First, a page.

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Alliance for Aviation Across America emphasizes general aviation's role in building strong communities
June 22, 2011
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  • June 15, 2011 By Jonathan Grass
    For its fourth anniversary, the Alliance for Aviation Across America has highlighted milestones in general aviation research.
    Founded in 2007, the Alliance has worked in research and raising awareness for general aviation, an issue those connected to it say is an important one in Alaska’s economy.
    Executive Director Selena Shilad described the term “general aviation” as that which deals in non-scheduled, non-cargo flights, such as those involved in medical transports, law enforcement, disaster relief, flight schools and others.
    “As co-founder of the Senate General Aviation Caucus, I am extremely proud the caucus has grown to 34 members and acted to increase awareness about the critical importance of general aviation to our economy and our country,” Sen. Mark Begich, D-Alaska, stated in a release. “With six times more pilots per capita than the rest of the country, general aviation is the lifeblood of Alaska and it’s fitting that Alaska was one of the first states to pass a proclamation recognizing its importance. The Alliance deserves recognition for their work to raise the profile of general aviation and I look forward to working with my colleagues in Congress to promote an industry which generates over $150 billion in economic activity annually.”
    A 2006 wide-scale economic survey by Merge Global, General Aviation Manufacturer’s Association and National Association of State Aviation Officials showed general aviation had an economic impact of $700 million in Alaska. Other data included 9,944 jobs connected to general aviation, 11,253 pilots, 11,030 aircraft and 407 airports. That survey also noted that 82 percent of communities are not served by roads.
    Shilad said the Alliance is working on getting more updated data.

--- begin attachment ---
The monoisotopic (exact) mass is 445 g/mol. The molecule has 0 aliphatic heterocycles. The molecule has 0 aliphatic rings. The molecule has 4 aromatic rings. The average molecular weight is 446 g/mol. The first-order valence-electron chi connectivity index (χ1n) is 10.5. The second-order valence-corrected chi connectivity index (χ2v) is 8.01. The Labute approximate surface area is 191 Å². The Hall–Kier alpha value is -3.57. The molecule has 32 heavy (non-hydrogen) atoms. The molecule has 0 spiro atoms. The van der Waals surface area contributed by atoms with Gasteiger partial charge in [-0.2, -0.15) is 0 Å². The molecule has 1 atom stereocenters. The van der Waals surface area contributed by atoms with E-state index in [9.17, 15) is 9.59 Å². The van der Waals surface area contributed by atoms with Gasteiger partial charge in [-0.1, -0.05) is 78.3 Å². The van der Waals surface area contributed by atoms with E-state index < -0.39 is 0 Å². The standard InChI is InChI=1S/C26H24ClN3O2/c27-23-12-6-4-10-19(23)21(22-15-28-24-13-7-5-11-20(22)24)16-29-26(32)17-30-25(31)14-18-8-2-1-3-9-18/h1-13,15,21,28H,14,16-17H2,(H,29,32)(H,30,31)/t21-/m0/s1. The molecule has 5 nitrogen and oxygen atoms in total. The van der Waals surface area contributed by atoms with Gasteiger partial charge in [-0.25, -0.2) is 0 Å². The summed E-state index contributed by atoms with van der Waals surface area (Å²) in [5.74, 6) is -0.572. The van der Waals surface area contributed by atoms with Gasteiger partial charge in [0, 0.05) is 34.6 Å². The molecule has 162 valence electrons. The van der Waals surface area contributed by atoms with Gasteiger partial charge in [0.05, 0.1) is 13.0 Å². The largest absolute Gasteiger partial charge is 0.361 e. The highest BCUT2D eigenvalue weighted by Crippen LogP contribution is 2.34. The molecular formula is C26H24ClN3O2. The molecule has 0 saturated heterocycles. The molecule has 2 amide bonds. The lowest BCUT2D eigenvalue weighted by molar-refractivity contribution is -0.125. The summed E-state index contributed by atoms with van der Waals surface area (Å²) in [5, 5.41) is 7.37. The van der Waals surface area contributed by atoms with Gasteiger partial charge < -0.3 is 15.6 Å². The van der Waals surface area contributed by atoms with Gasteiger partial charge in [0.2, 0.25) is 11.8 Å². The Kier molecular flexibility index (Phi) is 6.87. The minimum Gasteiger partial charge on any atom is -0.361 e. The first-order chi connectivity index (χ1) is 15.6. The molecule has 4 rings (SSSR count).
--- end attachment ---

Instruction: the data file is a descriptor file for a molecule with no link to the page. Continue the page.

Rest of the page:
The Alaska Department of Transportation’s 2009 data gives more current aviation information, however, it is not specific to general aviation. Such data states Alaska has the largest aviation system nationwide with six times as many pilots per capita and 16 times as many aircraft per capita. The Alaska Department of Transportation places the count at 298 public access airports and 253 rural airports owned by the Alaska Department of Transportation & Public Facilities. Alaska Aviation contributes $3.5 billion to the Alaska economy and 47,000 (about 10 percent) of all jobs here. It also concurs that 82 percent are not served by roads.
    Part of the Alliance’s goal is to raise awareness among lawmakers about general aviation, something they say can often be under-recognized or overlooked. It also works on research on flight training and surveying land and aerial applications used in agriculture.
    One of the highlights of this anniversary is that 29 states have passed proclamations on this, including Alaska, which passed one proclaiming March 2010 “General Aviation Month.”
    Shilad states in the release, “It is extremely significant that over half of the states in the country have passed proclamations highlighting the importance of aviation. We commend our partners at the state and local level, as well as members of Congress, for such significant progress in raising awareness about immense value of general aviation, particularly for small towns and rural communities around the nation. We look forward to working with aviation and non-aviation groups and individuals alike to raise awareness about this crucial lifeline and economic generator for our nation.”
    Begich supports the Alliance’s efforts to raise awareness about such aviation’s economic role, saying it’s especially important here because of the limited road infrastructure. Shilad said Alaska was one of first states to pass a proclamation on general aviation.
    “It’s very relevant to Alaska because there’s still a lack of awareness, including in Washington, D.C., on what it means to these communities, particularly for more rural areas,” she said. “Folks across the country don’t realize that importance.”
    Neil Ritchie, President of the League of Rural Voters, also commented on Alaska’s role in this field, saying elected officials and Alaska businesses must understand its need for the great distances between communities. He called general aviation the “lifeblood of rural America.”
    Alliance for Aviation Across America has grown to more than 5,700 member organizations and individuals, including non-aviation related members, since 2007.

    Date: 2011-06-15